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Shawn Ashmore
Terry Fox, X-Man, Canadian
- Si Si Penaloza

It's high noon on the longest day of the year. I rush to Toronto's City Hall like the Mad Hatter, late for a very important date. I come up behind a crowd, immediately engulfed in their shoulder pads, parachute pants and tube socks. Nathan Phillips Square is in a bit of a time warp today, as if an 80s episode of Star Search has exploded.

I have a hard time glimpsing the stage, considering the foot high afro in front of me. The cheers hush as a young man takes to the podium and begins a speech that sparked a nation's pride 25 years ago.

Canadian-born actor Shawn Ashmore stands and delivers, shining in the role of Terry Fox. I'm on the set of CTV and Shaftesbury Films new biopic Terry, based on the life of the spirited 21-year-old marathoner who battled bone cancer to begin a run that has, over time, raised more than 360 million dollars for cancer research.

Ashmore speaks his lines with a beautifully observed grace and subtlety. He's given himself completely to the character, without holding anything back. It's a surreal scenes, coincidentally arriving at this very moment: I'm the real journalist scribbling notes, standing behind the ersatz journalists holding up prop mikes to the actor at the podium.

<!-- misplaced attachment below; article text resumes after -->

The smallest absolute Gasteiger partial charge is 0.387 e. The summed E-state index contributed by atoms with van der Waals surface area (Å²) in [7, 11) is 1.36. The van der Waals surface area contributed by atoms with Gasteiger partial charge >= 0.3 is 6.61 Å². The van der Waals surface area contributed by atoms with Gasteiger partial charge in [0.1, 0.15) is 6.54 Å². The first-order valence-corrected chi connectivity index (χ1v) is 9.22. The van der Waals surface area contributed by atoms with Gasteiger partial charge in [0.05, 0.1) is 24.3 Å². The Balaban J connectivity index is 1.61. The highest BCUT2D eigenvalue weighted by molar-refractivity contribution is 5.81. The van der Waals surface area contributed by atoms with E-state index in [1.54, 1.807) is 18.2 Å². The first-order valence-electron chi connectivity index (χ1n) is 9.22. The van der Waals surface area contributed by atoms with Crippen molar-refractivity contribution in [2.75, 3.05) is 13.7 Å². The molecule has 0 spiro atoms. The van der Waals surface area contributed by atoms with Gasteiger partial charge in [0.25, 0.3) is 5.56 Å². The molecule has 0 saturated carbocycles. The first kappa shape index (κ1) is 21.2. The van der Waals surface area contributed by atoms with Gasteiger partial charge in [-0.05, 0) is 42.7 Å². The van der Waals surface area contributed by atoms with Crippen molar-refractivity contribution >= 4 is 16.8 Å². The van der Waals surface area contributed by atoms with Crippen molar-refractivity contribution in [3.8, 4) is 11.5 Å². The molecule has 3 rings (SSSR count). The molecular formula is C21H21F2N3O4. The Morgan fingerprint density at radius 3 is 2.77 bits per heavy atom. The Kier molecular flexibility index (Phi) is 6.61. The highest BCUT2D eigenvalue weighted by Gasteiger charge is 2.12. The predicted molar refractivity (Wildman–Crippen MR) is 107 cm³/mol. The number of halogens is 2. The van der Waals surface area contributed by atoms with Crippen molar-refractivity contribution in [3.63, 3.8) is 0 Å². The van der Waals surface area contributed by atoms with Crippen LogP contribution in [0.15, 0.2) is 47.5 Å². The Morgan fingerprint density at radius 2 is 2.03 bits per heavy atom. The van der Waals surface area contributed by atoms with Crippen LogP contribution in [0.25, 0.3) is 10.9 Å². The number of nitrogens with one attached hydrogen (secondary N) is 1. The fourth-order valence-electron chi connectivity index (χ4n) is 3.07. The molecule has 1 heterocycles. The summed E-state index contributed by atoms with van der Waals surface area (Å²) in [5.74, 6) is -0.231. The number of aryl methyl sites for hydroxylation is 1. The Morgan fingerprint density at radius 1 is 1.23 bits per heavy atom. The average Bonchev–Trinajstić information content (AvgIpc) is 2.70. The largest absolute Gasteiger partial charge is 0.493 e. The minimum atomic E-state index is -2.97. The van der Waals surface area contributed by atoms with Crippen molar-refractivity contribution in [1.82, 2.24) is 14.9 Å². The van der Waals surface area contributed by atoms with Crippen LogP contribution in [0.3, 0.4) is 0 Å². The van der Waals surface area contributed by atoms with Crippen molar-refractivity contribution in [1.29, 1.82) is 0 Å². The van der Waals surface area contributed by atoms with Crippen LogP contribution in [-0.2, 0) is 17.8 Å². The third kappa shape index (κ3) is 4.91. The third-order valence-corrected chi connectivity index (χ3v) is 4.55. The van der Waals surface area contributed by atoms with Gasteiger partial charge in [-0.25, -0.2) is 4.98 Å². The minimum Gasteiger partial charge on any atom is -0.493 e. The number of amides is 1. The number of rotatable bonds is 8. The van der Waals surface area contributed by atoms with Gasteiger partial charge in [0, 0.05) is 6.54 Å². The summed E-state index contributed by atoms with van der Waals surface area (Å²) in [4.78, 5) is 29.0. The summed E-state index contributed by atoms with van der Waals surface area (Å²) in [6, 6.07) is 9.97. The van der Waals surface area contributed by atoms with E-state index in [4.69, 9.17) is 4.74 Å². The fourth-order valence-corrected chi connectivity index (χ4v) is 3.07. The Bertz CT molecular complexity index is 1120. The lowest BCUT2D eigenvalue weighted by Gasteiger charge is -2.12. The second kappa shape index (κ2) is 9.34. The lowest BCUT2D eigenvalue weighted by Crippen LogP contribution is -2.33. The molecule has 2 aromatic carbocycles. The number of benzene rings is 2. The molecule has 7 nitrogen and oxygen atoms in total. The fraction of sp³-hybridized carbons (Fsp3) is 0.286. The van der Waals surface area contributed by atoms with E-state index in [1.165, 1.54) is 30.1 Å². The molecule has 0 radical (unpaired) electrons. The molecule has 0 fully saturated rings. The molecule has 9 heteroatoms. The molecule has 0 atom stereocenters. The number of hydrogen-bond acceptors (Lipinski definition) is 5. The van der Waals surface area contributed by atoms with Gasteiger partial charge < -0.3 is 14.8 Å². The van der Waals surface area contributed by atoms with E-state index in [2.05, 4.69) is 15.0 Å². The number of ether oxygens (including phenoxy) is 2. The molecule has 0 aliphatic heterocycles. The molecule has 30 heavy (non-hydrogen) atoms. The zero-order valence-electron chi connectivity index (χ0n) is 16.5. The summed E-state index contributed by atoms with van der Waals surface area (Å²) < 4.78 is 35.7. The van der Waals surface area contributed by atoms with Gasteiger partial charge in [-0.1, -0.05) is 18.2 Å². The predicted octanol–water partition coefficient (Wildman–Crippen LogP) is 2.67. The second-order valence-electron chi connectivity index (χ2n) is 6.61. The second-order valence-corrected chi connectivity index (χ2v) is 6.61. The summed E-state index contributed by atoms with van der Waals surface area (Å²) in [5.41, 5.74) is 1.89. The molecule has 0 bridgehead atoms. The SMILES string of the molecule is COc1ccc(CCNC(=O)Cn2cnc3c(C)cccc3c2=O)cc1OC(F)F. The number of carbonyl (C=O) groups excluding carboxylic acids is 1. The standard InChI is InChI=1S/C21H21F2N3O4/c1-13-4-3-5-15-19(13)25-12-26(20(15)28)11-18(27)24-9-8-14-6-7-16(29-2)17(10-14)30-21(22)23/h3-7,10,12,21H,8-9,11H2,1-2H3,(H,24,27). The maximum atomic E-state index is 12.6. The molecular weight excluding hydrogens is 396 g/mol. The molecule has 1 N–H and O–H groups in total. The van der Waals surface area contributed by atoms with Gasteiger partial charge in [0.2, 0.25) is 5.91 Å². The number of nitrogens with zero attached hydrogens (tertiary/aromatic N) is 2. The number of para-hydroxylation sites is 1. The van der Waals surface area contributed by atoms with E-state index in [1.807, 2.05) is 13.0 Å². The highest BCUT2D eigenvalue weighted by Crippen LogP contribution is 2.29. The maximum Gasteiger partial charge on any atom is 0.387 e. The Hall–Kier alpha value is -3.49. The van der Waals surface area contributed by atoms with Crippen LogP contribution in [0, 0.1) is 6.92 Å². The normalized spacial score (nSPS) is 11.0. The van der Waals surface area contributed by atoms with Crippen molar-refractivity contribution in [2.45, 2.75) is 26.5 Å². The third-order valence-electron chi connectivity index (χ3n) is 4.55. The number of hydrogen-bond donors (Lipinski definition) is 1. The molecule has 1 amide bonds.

When you see actors play exemplary historical figures, they often indulge in winking and nudging the audience from inside the role. Ashmore hasn't got that self-referential narcissism in him. His likeness to the hero of my youth stops me in my cynical tracks. The crowd of extras lets out a cheer as Ashmore waves and breaks into one of Terry's vulnerable smiles. The performance is so evocatively reminiscent; I have to bashfully hang my head. After all, it's not everyday I'm caught crying in public.

Director Don McBrearty shouts, "Cut!" The crew flocks in and Ashmore steps to the side and comes out of character. To say he's filling some seismic shoes today would be an understatement.

A somber woman watches from the sidelines. I'm later informed that she is Judi Alder, Terry Fox's younger sister, who flew in from Vancouver to visit the set. After we're introduced, we watch Ashmore do a final take. She whispers to me, "It gives me chills to see Shawn work. He's mastered my brother's gestures, even down to the most minute detail. The wave is bang on, and the mischievous grin is pure Terry."

The first thing to say about Shawn Ashmore in the role of Terry Fox is that he looked the part. The stylists on set have graced his face with the signature crown of cherubic curls the great marathoner was known for. It's amazing how much a physical transformation carries the audience into the character. No one could sit through Brando in Last Tango in Paris, for example, and imagine that the man behind the performance was a blithe and sexually contented beanpole.

Ashmore was born one minute after his twin brother Aaron in Richmond, British Columbia, on October 7, 1979. At the tender age of seven, a casting director approached their mother and invited the boys to audition for an Irwin Toys commercial. Aaron got the part, but due to illness, Shawn was the one who actually got to do it. He then rose to the spotlight with this Gemini nominated performance in Guitarman.